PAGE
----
Solanus Casey Center sees traffic surge after ‘blessed’ announcement

Students from Our Lady of Victory School in Northville take notes during a field trip to the Solanus Casey Center on May 19. Since the May 4 news of Fr. Solanus’ pending beatification, foot traffic at the center has doubled, friars say. (Dan Meloy | The Michigan Catholic)

Visitors from Detroit, Midwest eager to stop and pray at saintly friar’s tomb

Detroit — Ever since the May 4 announcement of Fr. Solanus Casey’s beatification, the entire world can’t seem to get enough of the venerable friar.

Next to St. Bonaventure Monastery, where Fr. Solanus lived and is interred, the friars at the Solanus Casey Center say foot traffic has doubled, with people clamoring for more information about Detroit’s soon-to-be-beatified priest.

“We figured this would happen when the announcement happened,” said Fr. David Preuss, OFM Cap., director of the Solanus Casey Center. “There’s been a good response from the Archdiocese of Detroit and Windsor area. It’s an opportunity to share the story with the entire country. As Detroit revives, it’s getting more visitors, and we expect a portion to use their opportunity to come see the center.”

Sally McCuen, hospitality director at the center, said the atmosphere is similar to when it opened in 2003.

“On a given day, we might have 60 people roaming through the door within an hour,” McCuen said. “Part of it is people going to confession. They honor Solanus and they think, ‘Oh, they have confession.’ But it seems like we’re getting a lot more first-time visitors or people who haven’t been here in a while.”

McCuen can tell when people visit the center for the first time: their faces light up, amazed at what the peaceful center tucked away on Detroit’s east side can offer.

The center has been hosting its “Remembering Solanus” series this year in commemoration of the 60th anniversary of his death, but outside of the beatification announcement, McCuen said the center doesn’t want to overdo it with programming.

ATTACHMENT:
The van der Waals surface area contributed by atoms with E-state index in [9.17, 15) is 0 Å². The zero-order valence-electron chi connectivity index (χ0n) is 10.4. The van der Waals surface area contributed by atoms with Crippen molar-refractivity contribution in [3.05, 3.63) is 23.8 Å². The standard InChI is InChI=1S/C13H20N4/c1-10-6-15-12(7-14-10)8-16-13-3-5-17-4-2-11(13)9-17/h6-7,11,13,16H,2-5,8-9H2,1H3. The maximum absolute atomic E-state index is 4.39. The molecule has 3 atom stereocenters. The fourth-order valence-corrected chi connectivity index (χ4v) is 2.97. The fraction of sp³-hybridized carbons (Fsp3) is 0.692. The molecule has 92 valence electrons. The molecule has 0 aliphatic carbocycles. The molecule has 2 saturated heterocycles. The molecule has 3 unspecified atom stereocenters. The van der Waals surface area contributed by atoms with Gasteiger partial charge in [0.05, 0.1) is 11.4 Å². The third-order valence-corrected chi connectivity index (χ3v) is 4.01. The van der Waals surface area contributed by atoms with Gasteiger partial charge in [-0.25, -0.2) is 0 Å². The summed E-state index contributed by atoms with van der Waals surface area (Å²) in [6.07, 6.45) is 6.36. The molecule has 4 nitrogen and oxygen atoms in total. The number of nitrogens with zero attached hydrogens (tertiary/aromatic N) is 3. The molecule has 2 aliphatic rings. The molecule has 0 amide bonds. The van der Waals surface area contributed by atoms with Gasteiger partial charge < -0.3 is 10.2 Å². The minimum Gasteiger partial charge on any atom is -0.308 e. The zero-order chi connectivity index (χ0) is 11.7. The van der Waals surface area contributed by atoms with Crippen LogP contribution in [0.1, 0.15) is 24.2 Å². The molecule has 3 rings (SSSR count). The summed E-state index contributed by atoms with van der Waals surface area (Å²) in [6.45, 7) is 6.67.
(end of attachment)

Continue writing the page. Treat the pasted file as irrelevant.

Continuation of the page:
“We’re trying to observe the needs of visitors by talking to them, seeing if we need to stay open longer,” McCuen said. “We want to make connections with every visitor. When a person walks in here for the first time, it’s wonderful. Every person who comes through those doors has this potential of where and how Solanus is going to nudge them along in their faith.”

Juan Pablo Orozco and Miguel Perez, seminarians for the Companions of the Cross at Sacred Heart Major Seminary, visited the Solanus Casey Center for the first time to make their confessions and stayed to learn more about the Capuchin friar.

“We came to reconciliation and thought it’d be neat to pay Solanus Casey a visit,” said Perez, who’s in his second year of theology at Sacred Heart. “We heard news of Solanus’ beatification, and we really wanted to hear his story. I’m impressed with the center. One thing I liked about Solanus was his hospitality. He was the doorkeeper, reaching out to people.”

Orozco said the opportunity to pray at Fr. Solanus’ tomb was inspiring.

“We felt it would be a good day to combine confession and visiting Fr. Solanus’ tomb,” said Orozco, who’s in his first year of theology. “I was praying for my family and for healing. The place is really cool; I love the simple architecture. I invite people to come here and pray at the tomb of Solanus Casey.”

As the Capuchins and the Archdiocese of Detroit wait for news from the Vatican about Fr. Solanus’ beatification date, Geri Docent of the Solanus Casey Center gift shop said more and more people are coming to share their Solanus stories.

“People are in awe when they come here for the first time; they can’t believe this is here,” Docent said. “They walk around in awe, thankful to be here, saying how peaceful it is.

“There are so many stories they share about how kind and gentle he was, how their lives were saved because of him. To those who haven’t been to the Solanus Casey Center, come on home; you’re always welcome here.”


Plan your visit

The Solanus Casey Center, at 1780 Mount Elliott St., Detroit, is open seven days a week from 9 a.m. to 5 p.m., with Mass at 7:45 a.m. weekdays and 9 a.m. Sundays. Confession is offered multiple times daily. A blessing of the sick is held every Wednesday at 2 p.m.